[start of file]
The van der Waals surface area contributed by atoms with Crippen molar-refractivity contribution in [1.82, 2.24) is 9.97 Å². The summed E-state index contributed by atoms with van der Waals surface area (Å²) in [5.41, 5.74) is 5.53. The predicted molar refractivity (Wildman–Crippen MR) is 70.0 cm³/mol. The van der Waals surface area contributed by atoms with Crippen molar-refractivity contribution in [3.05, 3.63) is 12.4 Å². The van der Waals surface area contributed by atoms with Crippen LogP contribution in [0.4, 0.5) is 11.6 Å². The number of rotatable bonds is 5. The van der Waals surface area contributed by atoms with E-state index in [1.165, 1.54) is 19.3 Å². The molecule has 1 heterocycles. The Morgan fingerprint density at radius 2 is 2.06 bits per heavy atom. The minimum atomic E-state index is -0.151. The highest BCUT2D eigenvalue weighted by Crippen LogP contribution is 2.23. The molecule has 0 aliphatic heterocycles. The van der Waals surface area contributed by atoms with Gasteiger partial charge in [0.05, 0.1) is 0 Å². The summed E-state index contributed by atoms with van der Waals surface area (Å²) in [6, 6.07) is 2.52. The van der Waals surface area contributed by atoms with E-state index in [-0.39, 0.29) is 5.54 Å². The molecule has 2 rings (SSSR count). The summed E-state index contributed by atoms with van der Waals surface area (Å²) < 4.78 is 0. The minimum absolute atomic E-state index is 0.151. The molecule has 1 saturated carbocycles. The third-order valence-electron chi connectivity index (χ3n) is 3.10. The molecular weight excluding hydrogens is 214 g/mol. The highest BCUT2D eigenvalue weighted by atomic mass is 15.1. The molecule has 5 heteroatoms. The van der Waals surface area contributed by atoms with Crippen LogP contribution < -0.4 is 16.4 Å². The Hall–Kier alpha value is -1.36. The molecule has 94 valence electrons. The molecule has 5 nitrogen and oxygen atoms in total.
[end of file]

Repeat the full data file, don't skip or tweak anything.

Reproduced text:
The van der Waals surface area contributed by atoms with Crippen molar-refractivity contribution in [1.82, 2.24) is 9.97 Å². The summed E-state index contributed by atoms with van der Waals surface area (Å²) in [5.41, 5.74) is 5.53. The predicted molar refractivity (Wildman–Crippen MR) is 70.0 cm³/mol. The van der Waals surface area contributed by atoms with Crippen molar-refractivity contribution in [3.05, 3.63) is 12.4 Å². The van der Waals surface area contributed by atoms with Crippen LogP contribution in [0.4, 0.5) is 11.6 Å². The number of rotatable bonds is 5. The van der Waals surface area contributed by atoms with E-state index in [1.165, 1.54) is 19.3 Å². The molecule has 1 heterocycles. The Morgan fingerprint density at radius 2 is 2.06 bits per heavy atom. The minimum atomic E-state index is -0.151. The highest BCUT2D eigenvalue weighted by Crippen LogP contribution is 2.23. The molecule has 0 aliphatic heterocycles. The van der Waals surface area contributed by atoms with Gasteiger partial charge in [0.05, 0.1) is 0 Å². The summed E-state index contributed by atoms with van der Waals surface area (Å²) in [6, 6.07) is 2.52. The van der Waals surface area contributed by atoms with E-state index in [-0.39, 0.29) is 5.54 Å². The molecule has 2 rings (SSSR count). The summed E-state index contributed by atoms with van der Waals surface area (Å²) < 4.78 is 0. The minimum absolute atomic E-state index is 0.151. The molecule has 1 saturated carbocycles. The third-order valence-electron chi connectivity index (χ3n) is 3.10. The molecular weight excluding hydrogens is 214 g/mol. The highest BCUT2D eigenvalue weighted by atomic mass is 15.1. The molecule has 5 heteroatoms. The van der Waals surface area contributed by atoms with Crippen LogP contribution < -0.4 is 16.4 Å². The Hall–Kier alpha value is -1.36. The molecule has 94 valence electrons. The molecule has 5 nitrogen and oxygen atoms in total.